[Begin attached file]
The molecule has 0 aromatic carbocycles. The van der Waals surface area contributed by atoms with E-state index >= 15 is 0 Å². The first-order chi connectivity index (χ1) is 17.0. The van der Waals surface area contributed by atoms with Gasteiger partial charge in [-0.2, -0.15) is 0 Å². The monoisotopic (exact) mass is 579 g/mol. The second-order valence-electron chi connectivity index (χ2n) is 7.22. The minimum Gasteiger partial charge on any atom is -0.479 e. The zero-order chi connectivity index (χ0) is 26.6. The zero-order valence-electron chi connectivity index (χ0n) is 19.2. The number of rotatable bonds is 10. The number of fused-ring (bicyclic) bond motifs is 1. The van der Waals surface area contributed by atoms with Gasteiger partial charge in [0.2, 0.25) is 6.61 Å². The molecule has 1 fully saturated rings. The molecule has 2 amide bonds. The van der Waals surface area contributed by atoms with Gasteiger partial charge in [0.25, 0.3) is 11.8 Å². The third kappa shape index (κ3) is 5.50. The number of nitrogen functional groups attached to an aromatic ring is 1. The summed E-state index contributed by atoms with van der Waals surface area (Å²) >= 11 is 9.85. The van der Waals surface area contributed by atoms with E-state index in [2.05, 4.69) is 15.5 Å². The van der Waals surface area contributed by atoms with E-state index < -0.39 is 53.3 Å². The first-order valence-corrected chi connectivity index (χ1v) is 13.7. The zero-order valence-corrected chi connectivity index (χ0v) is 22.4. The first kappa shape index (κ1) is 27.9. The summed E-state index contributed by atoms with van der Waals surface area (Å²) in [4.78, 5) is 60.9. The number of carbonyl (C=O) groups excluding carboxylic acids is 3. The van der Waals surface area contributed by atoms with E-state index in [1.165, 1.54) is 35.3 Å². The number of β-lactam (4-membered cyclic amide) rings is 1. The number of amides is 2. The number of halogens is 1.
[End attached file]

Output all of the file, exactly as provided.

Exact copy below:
The molecule has 0 aromatic carbocycles. The van der Waals surface area contributed by atoms with E-state index >= 15 is 0 Å². The first-order chi connectivity index (χ1) is 17.0. The van der Waals surface area contributed by atoms with Gasteiger partial charge in [-0.2, -0.15) is 0 Å². The monoisotopic (exact) mass is 579 g/mol. The second-order valence-electron chi connectivity index (χ2n) is 7.22. The minimum Gasteiger partial charge on any atom is -0.479 e. The zero-order chi connectivity index (χ0) is 26.6. The zero-order valence-electron chi connectivity index (χ0n) is 19.2. The number of rotatable bonds is 10. The number of fused-ring (bicyclic) bond motifs is 1. The van der Waals surface area contributed by atoms with Gasteiger partial charge in [0.2, 0.25) is 6.61 Å². The molecule has 1 fully saturated rings. The molecule has 2 amide bonds. The van der Waals surface area contributed by atoms with Gasteiger partial charge in [0.25, 0.3) is 11.8 Å². The third kappa shape index (κ3) is 5.50. The number of nitrogen functional groups attached to an aromatic ring is 1. The summed E-state index contributed by atoms with van der Waals surface area (Å²) >= 11 is 9.85. The van der Waals surface area contributed by atoms with E-state index in [2.05, 4.69) is 15.5 Å². The van der Waals surface area contributed by atoms with E-state index < -0.39 is 53.3 Å². The first-order valence-corrected chi connectivity index (χ1v) is 13.7. The zero-order valence-corrected chi connectivity index (χ0v) is 22.4. The first kappa shape index (κ1) is 27.9. The summed E-state index contributed by atoms with van der Waals surface area (Å²) in [4.78, 5) is 60.9. The number of carbonyl (C=O) groups excluding carboxylic acids is 3. The van der Waals surface area contributed by atoms with E-state index in [1.165, 1.54) is 35.3 Å². The number of β-lactam (4-membered cyclic amide) rings is 1. The number of amides is 2. The number of halogens is 1.